By Eli Francovich
State wildlife officials ordered the killing of more wolves, Wednesday.
The Washington Department of Fish and Wildlife ordered the incremental removal from a pack WDFW has dubbed the Old Profanity Territory pack.
Since September 4 members of the pack killed one calf and injured five others. The animals were on a U.S. Forest Service grazing allotment.
The wolves are inhabiting the same general area that was the range of the Profanity Peak pack.
“This is a very difficult situation, especially given the history of wolf-livestock conflict in this area,” said WDFW Director Kelly Susewind in a news release. “We are committed to working with a diversity of stakeholders in a collaborative process to seek other creative and adaptive solutions to prevent future losses of wolves and livestock.”
Wolves from the Profanity Peak pack were killed by WDFW in 2016 following documented cattle depredations.
In 2016 WDFW killed members of the Profanity Peak pack and in 2017 the agency killed members of the Sherman Pack.
Following the Sherman Pack action, a judge ruled that WDFW must wait eight court hours between the announcement of a lethal action order and the execution of the order.
In August WDFW ordered the killing of members of the Togo wolf pack. The order was temporarily blocked by two environmental groups. However, a judge ruled at the end of August that WDFW could continue.
WDFW officials said in a news release that they will start lethal removal of the Old Profanity Territory pack members mid-day Thursday.
Although Seattle-based Conservation Northwest has supported lethal removal in the past they do not support Wednesday’s decision.
“As this third conflict between wolves and livestock indicates, sufficient reduction of the potential for conflict in this specific territory in northeast Washington’s Kettle Mountain Range has not yet occurred,” said Paula Swedeen, Conservation Northwest policy director said in a news release. “We call on the Washington Department of Fish and Wildlife, other Wolf Advisory Group members, livestock producers and community leaders to work together towards a more sustainable approach. We are ready to roll up our sleeves to find short-term solutions other than lethal removal that keep the livestock producers whole.”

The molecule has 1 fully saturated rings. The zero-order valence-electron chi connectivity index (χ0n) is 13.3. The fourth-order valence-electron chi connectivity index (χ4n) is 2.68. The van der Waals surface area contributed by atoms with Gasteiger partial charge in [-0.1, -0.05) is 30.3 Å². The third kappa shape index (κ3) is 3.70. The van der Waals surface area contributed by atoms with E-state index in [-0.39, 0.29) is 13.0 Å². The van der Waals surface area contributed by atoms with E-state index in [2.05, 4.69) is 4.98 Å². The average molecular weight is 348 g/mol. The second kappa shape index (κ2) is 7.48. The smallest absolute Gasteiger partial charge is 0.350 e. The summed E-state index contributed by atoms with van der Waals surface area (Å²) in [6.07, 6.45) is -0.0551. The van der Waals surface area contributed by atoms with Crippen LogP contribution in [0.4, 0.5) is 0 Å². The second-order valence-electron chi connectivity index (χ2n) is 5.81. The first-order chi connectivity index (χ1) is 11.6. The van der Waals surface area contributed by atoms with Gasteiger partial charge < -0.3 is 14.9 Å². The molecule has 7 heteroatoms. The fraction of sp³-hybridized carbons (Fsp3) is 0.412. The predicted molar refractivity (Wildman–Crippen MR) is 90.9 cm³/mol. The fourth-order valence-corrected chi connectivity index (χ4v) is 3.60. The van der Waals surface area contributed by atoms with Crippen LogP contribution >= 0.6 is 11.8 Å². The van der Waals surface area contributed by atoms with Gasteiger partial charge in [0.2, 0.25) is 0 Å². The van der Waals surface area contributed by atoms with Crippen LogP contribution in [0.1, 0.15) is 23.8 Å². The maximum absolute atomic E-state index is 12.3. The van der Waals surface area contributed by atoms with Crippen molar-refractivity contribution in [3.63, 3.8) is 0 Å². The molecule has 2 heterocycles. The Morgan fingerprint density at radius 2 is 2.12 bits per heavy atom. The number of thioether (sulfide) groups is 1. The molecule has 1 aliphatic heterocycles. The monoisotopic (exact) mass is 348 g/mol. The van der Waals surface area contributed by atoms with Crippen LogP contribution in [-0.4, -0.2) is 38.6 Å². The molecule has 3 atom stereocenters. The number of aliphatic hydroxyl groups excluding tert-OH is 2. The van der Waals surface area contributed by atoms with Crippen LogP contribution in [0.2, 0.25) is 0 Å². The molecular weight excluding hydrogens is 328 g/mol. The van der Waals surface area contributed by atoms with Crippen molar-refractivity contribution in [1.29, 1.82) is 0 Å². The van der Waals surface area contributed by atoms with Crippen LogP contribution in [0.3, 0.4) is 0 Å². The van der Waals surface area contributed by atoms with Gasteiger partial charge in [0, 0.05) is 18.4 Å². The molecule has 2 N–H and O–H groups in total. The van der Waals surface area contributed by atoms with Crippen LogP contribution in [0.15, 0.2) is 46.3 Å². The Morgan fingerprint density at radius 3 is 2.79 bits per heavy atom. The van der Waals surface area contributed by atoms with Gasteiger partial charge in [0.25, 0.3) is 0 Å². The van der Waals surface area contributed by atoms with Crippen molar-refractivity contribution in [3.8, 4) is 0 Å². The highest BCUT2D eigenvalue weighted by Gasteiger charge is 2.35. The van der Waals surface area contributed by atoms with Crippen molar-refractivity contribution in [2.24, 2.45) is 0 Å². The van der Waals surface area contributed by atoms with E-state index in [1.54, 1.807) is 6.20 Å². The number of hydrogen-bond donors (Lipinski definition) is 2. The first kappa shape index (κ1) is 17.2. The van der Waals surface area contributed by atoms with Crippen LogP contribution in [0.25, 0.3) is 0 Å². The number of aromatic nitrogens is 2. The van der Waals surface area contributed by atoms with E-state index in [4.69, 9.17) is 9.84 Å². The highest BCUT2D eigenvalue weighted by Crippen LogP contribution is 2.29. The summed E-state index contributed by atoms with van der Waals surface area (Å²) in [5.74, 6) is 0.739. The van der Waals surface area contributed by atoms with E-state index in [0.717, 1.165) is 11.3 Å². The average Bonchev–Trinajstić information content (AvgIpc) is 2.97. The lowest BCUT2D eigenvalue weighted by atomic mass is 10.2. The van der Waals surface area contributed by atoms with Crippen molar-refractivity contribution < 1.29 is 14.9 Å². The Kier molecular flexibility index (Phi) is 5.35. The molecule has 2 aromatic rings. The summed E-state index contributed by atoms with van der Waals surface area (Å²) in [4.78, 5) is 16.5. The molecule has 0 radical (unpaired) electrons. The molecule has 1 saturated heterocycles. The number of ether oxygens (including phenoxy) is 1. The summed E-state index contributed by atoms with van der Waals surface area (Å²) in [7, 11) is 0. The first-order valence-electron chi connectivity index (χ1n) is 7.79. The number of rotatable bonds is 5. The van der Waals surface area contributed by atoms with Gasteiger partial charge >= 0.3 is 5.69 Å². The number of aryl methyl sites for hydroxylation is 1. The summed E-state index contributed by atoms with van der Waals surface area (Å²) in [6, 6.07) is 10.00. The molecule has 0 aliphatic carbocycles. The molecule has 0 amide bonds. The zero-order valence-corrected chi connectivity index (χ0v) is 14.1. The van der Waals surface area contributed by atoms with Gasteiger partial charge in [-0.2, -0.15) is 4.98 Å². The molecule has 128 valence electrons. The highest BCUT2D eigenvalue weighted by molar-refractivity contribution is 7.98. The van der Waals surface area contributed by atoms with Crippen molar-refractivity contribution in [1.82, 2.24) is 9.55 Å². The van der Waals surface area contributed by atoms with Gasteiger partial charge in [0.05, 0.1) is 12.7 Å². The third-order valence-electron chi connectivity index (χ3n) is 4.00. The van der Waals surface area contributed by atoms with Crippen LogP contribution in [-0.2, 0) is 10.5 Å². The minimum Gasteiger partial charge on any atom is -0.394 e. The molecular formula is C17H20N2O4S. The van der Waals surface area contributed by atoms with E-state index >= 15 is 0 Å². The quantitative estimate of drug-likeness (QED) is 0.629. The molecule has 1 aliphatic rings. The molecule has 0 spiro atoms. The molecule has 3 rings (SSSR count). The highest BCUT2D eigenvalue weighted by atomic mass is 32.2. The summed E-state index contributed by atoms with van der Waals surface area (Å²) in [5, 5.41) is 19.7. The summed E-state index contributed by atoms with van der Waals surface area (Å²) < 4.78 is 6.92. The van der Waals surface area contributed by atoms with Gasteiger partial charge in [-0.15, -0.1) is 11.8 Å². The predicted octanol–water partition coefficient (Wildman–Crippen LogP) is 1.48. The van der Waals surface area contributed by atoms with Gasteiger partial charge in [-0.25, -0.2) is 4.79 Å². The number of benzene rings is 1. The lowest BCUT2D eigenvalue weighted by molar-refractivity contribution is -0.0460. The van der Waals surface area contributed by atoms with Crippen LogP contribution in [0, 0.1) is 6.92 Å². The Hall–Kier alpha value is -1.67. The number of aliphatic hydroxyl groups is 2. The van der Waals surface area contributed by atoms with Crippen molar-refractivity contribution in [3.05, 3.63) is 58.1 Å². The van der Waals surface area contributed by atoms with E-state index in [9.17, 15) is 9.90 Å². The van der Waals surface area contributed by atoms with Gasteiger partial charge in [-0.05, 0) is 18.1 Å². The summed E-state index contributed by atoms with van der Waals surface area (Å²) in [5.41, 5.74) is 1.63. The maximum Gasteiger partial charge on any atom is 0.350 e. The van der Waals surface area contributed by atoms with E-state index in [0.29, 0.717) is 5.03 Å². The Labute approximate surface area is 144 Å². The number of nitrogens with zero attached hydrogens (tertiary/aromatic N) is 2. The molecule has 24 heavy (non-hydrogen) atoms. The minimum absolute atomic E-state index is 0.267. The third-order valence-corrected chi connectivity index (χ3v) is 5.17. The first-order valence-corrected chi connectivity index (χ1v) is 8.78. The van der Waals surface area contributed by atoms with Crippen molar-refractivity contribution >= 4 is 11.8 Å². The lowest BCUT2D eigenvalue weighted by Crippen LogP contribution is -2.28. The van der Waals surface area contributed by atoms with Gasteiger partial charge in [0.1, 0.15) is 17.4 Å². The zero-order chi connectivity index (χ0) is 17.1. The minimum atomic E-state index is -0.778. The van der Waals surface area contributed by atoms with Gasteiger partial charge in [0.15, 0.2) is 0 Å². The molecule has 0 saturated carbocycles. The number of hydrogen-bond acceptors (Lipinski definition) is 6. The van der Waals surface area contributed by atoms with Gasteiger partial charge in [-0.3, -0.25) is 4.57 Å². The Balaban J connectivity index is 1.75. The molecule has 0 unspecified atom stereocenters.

She added, “We also think it is important to take a step back to consider what it means that wolves continue to return to this area even after lethal removal. Creating a carousel of killing wolves is not our goal in supporting the protocol. Nor is seeing cattle at continued risk. We all need to urgently seek a different path here.”
The Center for Biological Diversity, an Arizona-based organization, also decried the order in a statement. The Center for Biological Diversity was one of the groups that challenged the kill order for the Togo pack in August.
“Washington officials must stop the senseless, heartless slaughter of wolves,” said Amaroq Weiss, the west coast wolf advocate for the Center for Biological Diversity in an emailed statement.
WDFW’s lethal removal policy allows killing wolves if they prey on livestock three times in a 30-day period or four times in a 10-month period. That policy was developed by WDFW and its 18-member Wolf Advisory Group, which represents the concerns of environmentalists, hunters and livestock ranchers.
The policy also stipulates that cattle producers have employed at least two proactive deterrence techniques. Lethal control is allowed in the eastern third of the state where wolves are protected by state endangered species rules. Wolves remain federally protected in the western two-thirds of the state.
Despite losses of roughly a dozen wolves a year from selective state-authorized lethal control, plus poaching, vehicle collisions and other human-related causes, Washington’s wolf population has grown each year. A minimum of 122 wolves, 22 packs and 14 successful breeding pairs was reported by the WDFW this winter.
The Old Profanity Territory pack was not included in that assessment. Wolves were documented in the area in June.